Why Are We Seeing So Many Bare Shelves at Grocery Stores Across the Country?
By Samantha Biggers
Over the past few months, my husband and I have kept an eye on the store shelves in our area. We don’t shop daily or even weekly, but the trend of increasingly bare shelves has been incredibly disturbing. This made me curious as to what others have been experiencing. As a member of various online prepping communities, I see a lot of conversations and concerns, but one thing that has stood out to me is the amazing number of people chiming in to report sparse or bare shelves or just not being able to find a specific item they like.
We visited many different stores.
Over several months we visited various regional and national grocery stores, drug stores, and dollar store chains.
You may be able to guess where these pictures come from but I am not going to mention store names because I fear that by doing so I will contribute to a damaged reputation for these stores. I don’t want to affect the financial well being of the hardworking families that rely on their employment with these stores.
The main grocery warehouse for a major regional chain is quite close, and they are a well-capitalized company with no significant financial difficulties, but even they seemed to have problems keeping some items on the shelf.
Here are the most commonly out of stock or in short supply items.
The pictures in this article were not taken during snowstorms. They were taken during a typical shopping day in the winter time in the USA. My husband and I wanted to make sure that snow was not making the results worse than they actually are. This research is intended to inform, not foster unwarranted fears.
Please excuse the blurry quality of some images, we were moving fast and also trying not to be too obvious when exploring stores.
Trash bags of all sizes. Store brands of trash bags were missing, or in short supply, at all the stores we visited over the past few months.
Convenience and canned goods
Non-rechargeable batteries. AA and AAA sizes were the ones missing most often
Large packs of toilet paper and paper towels
Larger bags of pet foods and some canned varieties
Storage totes and plastic food storage containers
Over the counter pain relievers and antacids
Other items that were regularly missing:
- 5 and 10 lb bags of rice
- Large canisters of oatmeal
- Light bulbs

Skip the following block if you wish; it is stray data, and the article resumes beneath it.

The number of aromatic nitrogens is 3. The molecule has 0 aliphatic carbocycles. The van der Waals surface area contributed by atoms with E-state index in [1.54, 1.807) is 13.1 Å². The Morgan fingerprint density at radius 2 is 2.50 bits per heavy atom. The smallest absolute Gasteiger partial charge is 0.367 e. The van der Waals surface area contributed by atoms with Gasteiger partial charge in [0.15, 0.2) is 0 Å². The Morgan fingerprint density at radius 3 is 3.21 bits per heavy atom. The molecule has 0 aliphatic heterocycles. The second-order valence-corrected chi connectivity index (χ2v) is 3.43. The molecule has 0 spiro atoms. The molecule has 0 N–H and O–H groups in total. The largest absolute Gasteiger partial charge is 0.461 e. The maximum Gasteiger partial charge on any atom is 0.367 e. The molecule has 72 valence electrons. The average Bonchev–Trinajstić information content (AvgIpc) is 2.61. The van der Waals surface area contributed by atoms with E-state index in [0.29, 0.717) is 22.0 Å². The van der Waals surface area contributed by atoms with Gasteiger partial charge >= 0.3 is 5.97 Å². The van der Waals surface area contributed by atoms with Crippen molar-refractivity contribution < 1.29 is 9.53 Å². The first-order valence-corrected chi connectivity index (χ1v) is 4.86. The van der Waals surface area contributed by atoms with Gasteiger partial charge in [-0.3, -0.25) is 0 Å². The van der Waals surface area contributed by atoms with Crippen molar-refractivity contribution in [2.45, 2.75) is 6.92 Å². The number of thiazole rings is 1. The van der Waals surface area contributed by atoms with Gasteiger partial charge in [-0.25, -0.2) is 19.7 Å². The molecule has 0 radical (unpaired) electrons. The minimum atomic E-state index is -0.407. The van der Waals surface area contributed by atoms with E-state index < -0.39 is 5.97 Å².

- Basic hardware items
- Outdoor gear
A lot of people think bare shelves are the result of food stamp benefits being issued early.
Food stamps being issued early had only a slight effect on store stock, but it was more noticeable in some areas due to stock already being low.
Food stamps were issued early, with many people receiving their February benefits by January 20th on average.
While this did lead to some people buying more groceries and supplies during January, this would only explain some of the low inventory that happened within the last few weeks, not the low stock that we have seen over the course of many months.
Excuses are rampant when it comes to bare shelves.
I have tried to listen in on workers when I am out shopping. It is not too hard to do because they talk among themselves when stocking and it is impossible not to catch a few things.
“We have not had that in weeks.”
“We have not got that in forever. Not sure if we ever will.”
Someone very close to me also works at a major box store retailer, and when comparing statements, it is incredible how close the stories of workers match no matter what part of the country they are in.
Here are the most common stories workers are being told:
- The trucks are late.
- Our store was not designed for the number of shoppers that we have now. Business is so good we cannot keep up supply.
And here’s the problem with those stories.
It is not profitable for stores to be understocked. If they are turning customers away due to not having items, then they are losing money. If business is that good, then it would make sense for their corporate headquarters or distribution people to make sure that more trucks are sent so they can sell more and have a more profitable store. Empty space and turning people away costs money. Why on earth would any business keep a store understocked and not able to meet demand unless there was an excellent reason that is beyond their control?
I have spoken to various people that work in retail. I have omitted names to protect the privacy of those that were kind enough to share their experiences with me so I could bring this information to you so you may be better prepared for items being short.
Here’s what a long time hourly worker at a major big box store had to say:
“I’ve worked all over in the store. Things have been weird the last two years here. We are carrying much more prep related items. Freeze dried food, 20lb bags of rice and flour, 25lb bags of sugar, bulk displays of peanut butter and canned chicken, big displays of canning jars, lids and five-gallon pails. The store never carried these items five years ago.
We even remodeled the store to accommodate these large bags etc.
Produce has been bad in the last year.
The home office is consistently trying to find new suppliers for produce. I’ve seen the emails myself.
We are out of many items that I feel we shouldn’t be. Pasta is one; we are constantly running out of pasta. This makes me think there are some shortages of semolina wheat, but I have no proof.